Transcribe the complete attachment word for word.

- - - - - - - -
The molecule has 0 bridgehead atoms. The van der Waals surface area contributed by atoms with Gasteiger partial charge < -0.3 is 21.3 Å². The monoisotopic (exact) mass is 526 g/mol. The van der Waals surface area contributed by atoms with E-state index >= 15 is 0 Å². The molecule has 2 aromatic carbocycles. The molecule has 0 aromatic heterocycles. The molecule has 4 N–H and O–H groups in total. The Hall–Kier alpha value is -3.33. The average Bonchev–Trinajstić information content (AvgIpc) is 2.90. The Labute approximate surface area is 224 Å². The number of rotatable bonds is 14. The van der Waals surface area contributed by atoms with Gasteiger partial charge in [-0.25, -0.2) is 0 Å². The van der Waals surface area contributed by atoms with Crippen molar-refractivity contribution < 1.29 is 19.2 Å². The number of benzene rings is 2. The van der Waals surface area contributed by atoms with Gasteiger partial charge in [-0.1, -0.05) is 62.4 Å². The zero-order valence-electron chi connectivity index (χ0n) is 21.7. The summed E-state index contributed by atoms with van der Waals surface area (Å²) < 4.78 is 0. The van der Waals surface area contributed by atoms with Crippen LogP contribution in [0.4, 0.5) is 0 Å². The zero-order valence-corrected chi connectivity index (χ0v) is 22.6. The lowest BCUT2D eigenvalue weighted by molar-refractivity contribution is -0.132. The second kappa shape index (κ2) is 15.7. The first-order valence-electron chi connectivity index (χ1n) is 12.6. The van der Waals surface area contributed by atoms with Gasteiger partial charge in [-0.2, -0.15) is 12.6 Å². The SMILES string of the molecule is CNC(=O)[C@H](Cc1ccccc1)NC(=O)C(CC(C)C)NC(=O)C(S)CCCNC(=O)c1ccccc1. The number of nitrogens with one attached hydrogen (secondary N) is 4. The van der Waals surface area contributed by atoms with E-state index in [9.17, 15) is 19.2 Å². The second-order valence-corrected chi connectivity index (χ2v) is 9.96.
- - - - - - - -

The molecule has 0 bridgehead atoms. The van der Waals surface area contributed by atoms with Gasteiger partial charge < -0.3 is 21.3 Å². The monoisotopic (exact) mass is 526 g/mol. The van der Waals surface area contributed by atoms with E-state index >= 15 is 0 Å². The molecule has 2 aromatic carbocycles. The molecule has 0 aromatic heterocycles. The molecule has 4 N–H and O–H groups in total. The Hall–Kier alpha value is -3.33. The average Bonchev–Trinajstić information content (AvgIpc) is 2.90. The Labute approximate surface area is 224 Å². The number of rotatable bonds is 14. The van der Waals surface area contributed by atoms with Gasteiger partial charge in [-0.25, -0.2) is 0 Å². The van der Waals surface area contributed by atoms with Crippen molar-refractivity contribution < 1.29 is 19.2 Å². The number of benzene rings is 2. The van der Waals surface area contributed by atoms with Gasteiger partial charge in [-0.1, -0.05) is 62.4 Å². The zero-order valence-electron chi connectivity index (χ0n) is 21.7. The summed E-state index contributed by atoms with van der Waals surface area (Å²) < 4.78 is 0. The van der Waals surface area contributed by atoms with Crippen LogP contribution in [0.4, 0.5) is 0 Å². The zero-order valence-corrected chi connectivity index (χ0v) is 22.6. The lowest BCUT2D eigenvalue weighted by molar-refractivity contribution is -0.132. The second kappa shape index (κ2) is 15.7. The first-order valence-electron chi connectivity index (χ1n) is 12.6. The van der Waals surface area contributed by atoms with Gasteiger partial charge in [-0.2, -0.15) is 12.6 Å². The SMILES string of the molecule is CNC(=O)[C@H](Cc1ccccc1)NC(=O)C(CC(C)C)NC(=O)C(S)CCCNC(=O)c1ccccc1. The number of nitrogens with one attached hydrogen (secondary N) is 4. The van der Waals surface area contributed by atoms with E-state index in [9.17, 15) is 19.2 Å². The second-order valence-corrected chi connectivity index (χ2v) is 9.96.